HOUSTON – On April 11, 1970, three astronauts and a team here on Earth dared to attempt what was expected to be the third moon landing. However, just shy of 56 hours into the mission, the crew experienced a problem that would turn into a full-fledged effort to get the crew back to Earth alive.
In Houston, Mission Control was led by four flight directions: Eugene ‘Gene’ Kranz (lead), Glynn Lunney, Gerald ‘Gerry’ Griffin & Milton ‘Milt’ Windler. The Apollo 13 crew consisted of Commander James ‘Jim’ Lovell Jr., Command Module Pilot John ‘Jack’ Swigert and Lunar Module Pilot Fred Haise Jr. Fifty-one years later, the surviving astronauts of Apollo 13 sat down with KPRC 2 Space Reporter Rose-Ann Aragon.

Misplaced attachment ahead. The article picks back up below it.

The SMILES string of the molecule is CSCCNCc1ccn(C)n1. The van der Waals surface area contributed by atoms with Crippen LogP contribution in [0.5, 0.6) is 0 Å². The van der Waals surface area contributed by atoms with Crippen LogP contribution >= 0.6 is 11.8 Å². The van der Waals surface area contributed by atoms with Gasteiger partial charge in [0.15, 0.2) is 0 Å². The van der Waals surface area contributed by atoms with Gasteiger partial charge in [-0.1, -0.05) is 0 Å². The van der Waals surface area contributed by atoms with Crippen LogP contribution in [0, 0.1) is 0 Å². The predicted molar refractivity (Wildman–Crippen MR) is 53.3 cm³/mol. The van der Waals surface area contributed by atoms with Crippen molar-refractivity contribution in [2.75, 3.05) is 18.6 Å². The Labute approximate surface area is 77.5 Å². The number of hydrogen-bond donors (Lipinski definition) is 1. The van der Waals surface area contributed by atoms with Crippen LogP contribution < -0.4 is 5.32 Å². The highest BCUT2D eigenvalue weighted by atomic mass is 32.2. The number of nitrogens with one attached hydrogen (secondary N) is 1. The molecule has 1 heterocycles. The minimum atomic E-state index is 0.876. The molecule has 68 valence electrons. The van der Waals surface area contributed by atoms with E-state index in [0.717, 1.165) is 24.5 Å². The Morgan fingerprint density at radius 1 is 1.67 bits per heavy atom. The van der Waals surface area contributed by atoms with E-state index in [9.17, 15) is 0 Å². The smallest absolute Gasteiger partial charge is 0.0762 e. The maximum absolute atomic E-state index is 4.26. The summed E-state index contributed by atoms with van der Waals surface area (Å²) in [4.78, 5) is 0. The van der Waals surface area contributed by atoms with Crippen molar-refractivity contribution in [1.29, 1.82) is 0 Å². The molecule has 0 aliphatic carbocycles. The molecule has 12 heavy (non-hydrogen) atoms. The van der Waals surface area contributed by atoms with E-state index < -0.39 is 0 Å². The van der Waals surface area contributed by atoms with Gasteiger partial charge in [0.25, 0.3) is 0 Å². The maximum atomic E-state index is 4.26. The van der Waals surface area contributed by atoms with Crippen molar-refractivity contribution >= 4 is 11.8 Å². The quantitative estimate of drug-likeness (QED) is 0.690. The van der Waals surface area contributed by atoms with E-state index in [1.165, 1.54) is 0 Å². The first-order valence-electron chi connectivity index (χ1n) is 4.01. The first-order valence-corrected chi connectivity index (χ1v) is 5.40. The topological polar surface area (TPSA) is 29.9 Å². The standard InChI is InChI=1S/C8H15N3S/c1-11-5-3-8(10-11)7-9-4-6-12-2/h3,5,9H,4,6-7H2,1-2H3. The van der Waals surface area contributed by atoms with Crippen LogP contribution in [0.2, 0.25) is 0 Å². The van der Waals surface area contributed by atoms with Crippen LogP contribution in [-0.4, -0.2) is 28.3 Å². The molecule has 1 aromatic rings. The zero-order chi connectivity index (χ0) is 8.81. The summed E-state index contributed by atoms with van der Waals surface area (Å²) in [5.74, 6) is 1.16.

Apollo 13 was expected to be NASA’s third moon landing mission with the objective to help further scientific research and redundancy in their operations on the moon. On April 11, 1970, the Saturn V rocket lifted off from Cape Canaveral at the Kennedy Space Center with no major issues. However, two days into the mission, after a televised show-and-tell of the Lunar Module, Houston’s Mission Control had asked the crew to do a routine stir of an oxygen tank.
“Okay, Houston, we’ve had a problem here,” Swigert said on the radio.
“This is Houston. Say again, please?”
“Houston, we’ve had a problem,” Lovell responded.
One of the two oxygen tanks on the service module exploded. Lovell happened to have an inkling to look out of the window.
“As I got into the Command Module, I was trying to determine what really happened there and how serious it was. I thought to myself that I ought to go over to the right window of the Command Module and look out the window. As soon as I did, I saw out of the rear of my spacecraft, escaping a gaseous substance,” said 93-year-old Lovell.